CS6 Camera Raw – Interface Essentials Tutorial
Written by Steve Patterson.
In this tutorial for Photoshop CS6 users, we’ll take a tour of the Camera Raw interface and learn where all of the various tools, panels and other features are located, so you can begin processing your raw, JPEG or even TIFF images in Adobe Camera Raw with all of the simplicity, freedom and flexibility it offers. Once we’re familiar with Camera Raw’s interface, we can then begin looking in much more detail at how to process, correct and retouch our images as we’ll do in the next tutorials.
Updating Photoshop CS6 To Camera Raw 8
One important note before we begin. Photoshop CS6 originally shipped with Camera Raw 7, but Adobe has released a free update for CS6 users to the new Camera Raw 8 (or more specifically, 8.1 at the time I’m writing this). If you’re using Photoshop CS6 and haven’t yet updated to Camera Raw 8, you can do so by going up to the Help menu (in Photoshop) in the Menu Bar along the top of the screen and choosing Updates from the list. This will open the Adobe Application Manager where you can view, select and download all the updates currently available, including updates for Camera Raw:
To view all of the updates available in Photoshop, go to Help > Updates.
However (and this is a big “however”), there’s a catch. The version of Camera Raw 8 that Adobe has made available to Photoshop CS6 users is mainly to fix various bugs from Camera Raw 7 and make Camera Raw compatible with both high resolution displays and the latest digital cameras and lenses. While that’s great, the CS6 version of Camera Raw 8 is missing the new features available exclusively to Photoshop CC (Creative Cloud) subscribers, like the new Radial Filter, the improved Spot Healing brush, and the new Upright options for easy perspective correction. Also, Photoshop CS6 itself is missing the new Camera Raw filter that’s been added to Photoshop CC. So, that’s just something to keep in mind. If you want the brand new features in Camera Raw 8, you’ll need to upgrade to Photoshop CC by subscribing to the Adobe Creative Cloud. I’ll be covering these new features in separate tutorials but for this tutorial, we’re going to look specifically at the version of Camera Raw 8 that’s available with Photoshop CS6.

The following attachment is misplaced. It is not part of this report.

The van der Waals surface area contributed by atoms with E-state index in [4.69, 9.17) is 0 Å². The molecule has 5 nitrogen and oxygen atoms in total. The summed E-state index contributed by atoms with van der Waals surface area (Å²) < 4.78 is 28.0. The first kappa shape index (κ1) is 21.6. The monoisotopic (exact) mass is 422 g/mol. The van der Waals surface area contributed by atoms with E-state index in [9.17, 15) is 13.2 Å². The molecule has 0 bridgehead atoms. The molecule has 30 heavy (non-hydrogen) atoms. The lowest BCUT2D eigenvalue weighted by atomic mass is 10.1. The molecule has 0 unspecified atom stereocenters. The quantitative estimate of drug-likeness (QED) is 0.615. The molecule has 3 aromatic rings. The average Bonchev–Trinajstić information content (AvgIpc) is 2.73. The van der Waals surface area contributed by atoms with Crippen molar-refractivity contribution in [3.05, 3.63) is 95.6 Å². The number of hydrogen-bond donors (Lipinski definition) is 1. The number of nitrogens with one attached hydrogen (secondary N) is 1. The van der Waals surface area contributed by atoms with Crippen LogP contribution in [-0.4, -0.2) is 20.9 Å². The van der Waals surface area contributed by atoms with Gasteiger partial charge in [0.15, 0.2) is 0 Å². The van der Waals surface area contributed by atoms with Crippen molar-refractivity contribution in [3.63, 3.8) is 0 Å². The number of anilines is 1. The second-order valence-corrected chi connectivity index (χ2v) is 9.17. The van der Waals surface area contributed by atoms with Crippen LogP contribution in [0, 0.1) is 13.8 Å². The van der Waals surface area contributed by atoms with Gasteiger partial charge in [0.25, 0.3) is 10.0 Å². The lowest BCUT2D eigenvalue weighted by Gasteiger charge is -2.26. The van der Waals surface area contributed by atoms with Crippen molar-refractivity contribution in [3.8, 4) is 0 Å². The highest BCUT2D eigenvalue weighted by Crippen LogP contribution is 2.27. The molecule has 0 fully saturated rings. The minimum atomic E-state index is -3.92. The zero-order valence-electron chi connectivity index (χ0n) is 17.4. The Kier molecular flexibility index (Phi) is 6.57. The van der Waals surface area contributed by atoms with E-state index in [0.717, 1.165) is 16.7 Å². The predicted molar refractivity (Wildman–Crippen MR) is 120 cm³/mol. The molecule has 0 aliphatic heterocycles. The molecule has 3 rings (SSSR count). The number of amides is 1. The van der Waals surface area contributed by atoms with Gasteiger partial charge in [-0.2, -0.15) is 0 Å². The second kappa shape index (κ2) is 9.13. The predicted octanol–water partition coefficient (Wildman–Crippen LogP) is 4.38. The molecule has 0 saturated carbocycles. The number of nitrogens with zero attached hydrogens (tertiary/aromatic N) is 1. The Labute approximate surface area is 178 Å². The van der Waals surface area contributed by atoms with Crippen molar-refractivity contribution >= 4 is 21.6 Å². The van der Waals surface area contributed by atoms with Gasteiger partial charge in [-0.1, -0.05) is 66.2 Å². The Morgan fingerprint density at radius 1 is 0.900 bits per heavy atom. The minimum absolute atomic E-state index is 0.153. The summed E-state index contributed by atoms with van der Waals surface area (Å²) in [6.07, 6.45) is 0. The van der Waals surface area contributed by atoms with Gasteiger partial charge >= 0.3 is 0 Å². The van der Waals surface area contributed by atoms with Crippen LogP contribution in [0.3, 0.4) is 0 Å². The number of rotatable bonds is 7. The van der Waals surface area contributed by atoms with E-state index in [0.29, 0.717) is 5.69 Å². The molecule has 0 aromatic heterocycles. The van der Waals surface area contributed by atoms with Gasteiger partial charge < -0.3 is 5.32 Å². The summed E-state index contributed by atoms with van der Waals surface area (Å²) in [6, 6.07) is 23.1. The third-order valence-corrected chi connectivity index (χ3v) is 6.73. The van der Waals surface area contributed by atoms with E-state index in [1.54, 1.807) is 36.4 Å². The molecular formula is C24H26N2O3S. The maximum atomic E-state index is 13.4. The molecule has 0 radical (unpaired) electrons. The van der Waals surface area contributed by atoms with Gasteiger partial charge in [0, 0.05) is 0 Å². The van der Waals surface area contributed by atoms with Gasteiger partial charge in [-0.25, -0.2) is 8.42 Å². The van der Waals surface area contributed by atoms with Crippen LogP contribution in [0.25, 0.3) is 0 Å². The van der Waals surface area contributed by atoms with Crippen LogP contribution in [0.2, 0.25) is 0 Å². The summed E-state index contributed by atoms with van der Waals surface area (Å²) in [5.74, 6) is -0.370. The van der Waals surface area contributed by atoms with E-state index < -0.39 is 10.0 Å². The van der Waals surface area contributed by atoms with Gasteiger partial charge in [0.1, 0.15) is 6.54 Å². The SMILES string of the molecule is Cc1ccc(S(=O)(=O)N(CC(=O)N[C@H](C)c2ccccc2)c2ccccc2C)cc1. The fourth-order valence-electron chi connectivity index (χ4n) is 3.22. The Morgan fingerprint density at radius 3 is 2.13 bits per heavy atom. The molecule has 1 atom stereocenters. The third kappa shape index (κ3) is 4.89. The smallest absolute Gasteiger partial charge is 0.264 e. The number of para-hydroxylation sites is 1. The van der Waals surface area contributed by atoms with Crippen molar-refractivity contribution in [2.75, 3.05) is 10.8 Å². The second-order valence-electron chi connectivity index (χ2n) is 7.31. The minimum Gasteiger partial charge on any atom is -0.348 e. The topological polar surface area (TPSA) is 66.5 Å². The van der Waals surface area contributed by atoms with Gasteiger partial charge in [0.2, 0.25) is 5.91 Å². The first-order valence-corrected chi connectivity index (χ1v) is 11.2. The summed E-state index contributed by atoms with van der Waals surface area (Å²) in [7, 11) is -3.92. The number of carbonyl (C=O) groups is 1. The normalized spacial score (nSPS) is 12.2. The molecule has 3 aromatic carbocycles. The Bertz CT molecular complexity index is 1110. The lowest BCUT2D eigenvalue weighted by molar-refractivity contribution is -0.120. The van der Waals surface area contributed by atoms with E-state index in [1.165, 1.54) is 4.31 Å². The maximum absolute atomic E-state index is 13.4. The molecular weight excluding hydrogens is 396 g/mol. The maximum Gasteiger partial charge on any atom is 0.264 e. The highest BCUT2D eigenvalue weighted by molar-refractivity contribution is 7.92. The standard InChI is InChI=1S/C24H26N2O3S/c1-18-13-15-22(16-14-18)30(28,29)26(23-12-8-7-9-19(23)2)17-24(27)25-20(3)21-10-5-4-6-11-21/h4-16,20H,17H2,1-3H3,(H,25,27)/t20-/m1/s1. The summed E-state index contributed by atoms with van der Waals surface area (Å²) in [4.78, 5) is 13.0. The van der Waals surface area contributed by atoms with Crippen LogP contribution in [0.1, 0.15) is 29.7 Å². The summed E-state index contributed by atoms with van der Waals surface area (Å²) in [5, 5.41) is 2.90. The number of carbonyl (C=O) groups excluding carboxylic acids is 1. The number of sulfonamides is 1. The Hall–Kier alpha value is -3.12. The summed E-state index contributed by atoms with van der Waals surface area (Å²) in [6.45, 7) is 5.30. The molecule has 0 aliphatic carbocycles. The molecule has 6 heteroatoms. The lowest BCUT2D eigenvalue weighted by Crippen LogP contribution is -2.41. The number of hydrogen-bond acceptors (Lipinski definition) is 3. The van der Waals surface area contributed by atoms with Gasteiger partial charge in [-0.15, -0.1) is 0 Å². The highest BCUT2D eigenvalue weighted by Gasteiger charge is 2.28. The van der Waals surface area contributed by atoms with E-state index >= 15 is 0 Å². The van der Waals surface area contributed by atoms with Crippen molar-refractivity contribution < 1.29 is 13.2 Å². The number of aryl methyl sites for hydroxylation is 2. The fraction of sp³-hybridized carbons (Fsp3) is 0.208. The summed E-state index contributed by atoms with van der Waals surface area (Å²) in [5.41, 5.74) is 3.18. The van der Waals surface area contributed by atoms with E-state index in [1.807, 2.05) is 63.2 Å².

Opening Camera Raw
To open Camera Raw, we first need to select an image, either a raw file, JPEG or TIFF, and the best way to do that is with Adobe Bridge. I already have Photoshop CS6 open on my screen, so to access Adobe Bridge, I’ll go up to the File menu in Photoshop’s Menu Bar and choose Browse in Bridge:
Going to File > Browse in Bridge.
This will open Adobe Bridge if it isn’t open already. Click on the Folders tab in the upper left corner to open the Folders panel and navigate to wherever the folder is on your computer that holds the image you want to open. Here, I’ve navigated to a folder on my desktop containing a few photos captured as raw files. Click once (don’t double-click, just single-click) on the image to select the one you want to open in Camera Raw:
Clicking on the photo I want to open to select it.
With the photo selected, click the Open in Camera Raw icon at the top of the screen:
Clicking the Open in Camera Raw icon.
This opens the image in Camera Raw and presents us with the Camera Raw dialog box, with the photo visible in the main preview area in the center:
The Camera Raw dialog box.
Toggle Fullscreen Mode On And Off
The first thing you’ll most likely want to do when the Camera Raw dialog box appears is click the Fullscreen icon at the top (just to the left of the histogram in the top right corner). This will expand the Camera Raw dialog box to fullscreen, giving you a much larger preview area and more room to work. If you want to switch back to the more compact mode, simply click the Fullscreen icon again. You can also toggle Fullscreen mode on and off by pressing the letter F on your keyboard:
Clicking the Fullscreen icon.